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This is one of the best films of 2015.

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Ballad of Narayama

"The Ballad of Narayama" is a Japanese film of great beauty and elegant artifice, telling a story of startling cruelty. What a space it opens…


Monsieur Hire

Patrice Leconte's "Monsieur Hire" is a tragedy about loneliness and erotomania, told about two solitary people who have nothing else in common. It involves a…

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Napoleon conquers Radio City Music Hall


When the lights are placed just so on the conductor's podium in the orchestra pit of Radio City Music Hall, they cast a giant shadow of the conductor onto the ceiling of the enormous room. Sitting in the darkness, you can look up and see his arms beating time and his coattails flying, and then you can look down at the screen again, its silent images surrounded by the music.

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Kings of the Road


Wim Wenders' "Kings of the Road" is a film of great depth and beauty, and its black and white photography is worthy of comparison with John Ford's. But it is rarely played commercially, maybe because of its three-hour length.

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Preview: Close Encounters of the Third Kind

“Close Encounters of the Third Kind” had its official premiere here last Sunday before one of those typical media crowds: Hard to please, veterans of a thousand opening nights, showing its sophistication as the credits went past by applauding the names of the cinematographers. The final credit faded silently to darkness on the screen, and there was a certain hush: Here was director Steven Spielberg's $24-million gamble, and we were about to see if he'd pulled it off.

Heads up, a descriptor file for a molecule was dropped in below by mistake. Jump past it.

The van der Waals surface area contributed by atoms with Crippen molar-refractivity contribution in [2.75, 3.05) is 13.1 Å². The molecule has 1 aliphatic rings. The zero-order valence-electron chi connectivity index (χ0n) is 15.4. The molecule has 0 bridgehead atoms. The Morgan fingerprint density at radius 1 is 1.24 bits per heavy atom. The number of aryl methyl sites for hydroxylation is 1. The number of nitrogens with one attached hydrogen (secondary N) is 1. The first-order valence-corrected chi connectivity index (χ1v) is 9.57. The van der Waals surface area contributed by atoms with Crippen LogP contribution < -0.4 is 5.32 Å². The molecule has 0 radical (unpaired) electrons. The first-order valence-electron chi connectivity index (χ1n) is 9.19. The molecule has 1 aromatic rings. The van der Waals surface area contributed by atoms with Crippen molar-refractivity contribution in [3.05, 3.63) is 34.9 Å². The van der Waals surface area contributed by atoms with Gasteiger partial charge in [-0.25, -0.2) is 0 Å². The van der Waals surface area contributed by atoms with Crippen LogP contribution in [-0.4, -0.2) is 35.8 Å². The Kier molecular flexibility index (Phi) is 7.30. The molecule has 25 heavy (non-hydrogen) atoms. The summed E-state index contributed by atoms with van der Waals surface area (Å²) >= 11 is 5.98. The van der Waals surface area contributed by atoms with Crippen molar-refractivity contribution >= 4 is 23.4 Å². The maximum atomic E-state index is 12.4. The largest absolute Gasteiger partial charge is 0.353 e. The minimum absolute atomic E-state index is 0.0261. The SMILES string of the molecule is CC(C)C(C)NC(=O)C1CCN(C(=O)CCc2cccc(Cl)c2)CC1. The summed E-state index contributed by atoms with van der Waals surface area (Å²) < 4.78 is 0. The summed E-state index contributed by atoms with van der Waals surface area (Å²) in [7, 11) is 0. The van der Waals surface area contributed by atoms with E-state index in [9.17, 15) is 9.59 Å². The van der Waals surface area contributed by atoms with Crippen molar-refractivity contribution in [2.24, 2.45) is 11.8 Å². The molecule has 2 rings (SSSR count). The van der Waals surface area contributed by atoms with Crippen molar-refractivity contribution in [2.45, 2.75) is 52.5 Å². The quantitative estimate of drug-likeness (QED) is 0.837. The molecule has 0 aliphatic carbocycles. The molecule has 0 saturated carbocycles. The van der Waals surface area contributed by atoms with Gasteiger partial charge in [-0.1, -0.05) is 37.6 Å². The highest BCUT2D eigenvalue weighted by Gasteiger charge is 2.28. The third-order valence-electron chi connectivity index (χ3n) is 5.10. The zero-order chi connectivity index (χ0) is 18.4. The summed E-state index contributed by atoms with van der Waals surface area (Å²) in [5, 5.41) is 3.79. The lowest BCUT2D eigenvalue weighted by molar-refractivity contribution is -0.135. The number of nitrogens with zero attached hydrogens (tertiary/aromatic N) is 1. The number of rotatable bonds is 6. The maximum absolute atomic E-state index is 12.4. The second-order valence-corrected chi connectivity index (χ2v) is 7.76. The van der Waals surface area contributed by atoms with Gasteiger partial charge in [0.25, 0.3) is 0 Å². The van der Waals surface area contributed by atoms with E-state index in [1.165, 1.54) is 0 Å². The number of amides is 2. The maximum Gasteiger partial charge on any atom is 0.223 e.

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The Summer of '77


We've just been through a remarkably old-fashioned summer at the movies: A summer during which the big hits were a space opera, a romantic melodrama, a thriller about sunken treasure and even one more absurdist frolic with good old James Bond. Summer is traditionally the season for quick, shallow entertainments, but the summer of 1977 outdid itself, and was astonishingly successful at it; Variety, the show-biz bible, calls this the best summer in years at the movie box office.

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Five years of criticism


In this racket, you see maybe 250 movies a year. When I first got into it, the pace seemed incredible, and I didn't see how anyone could possibly last five years as a movie critic. I used to tell people, in fact, that five years of this ought to be enough for anybody. There were times, in fact, when five minutes of it seemed enough for anybody. The first five minutes of "Vengeance of She" were five of those

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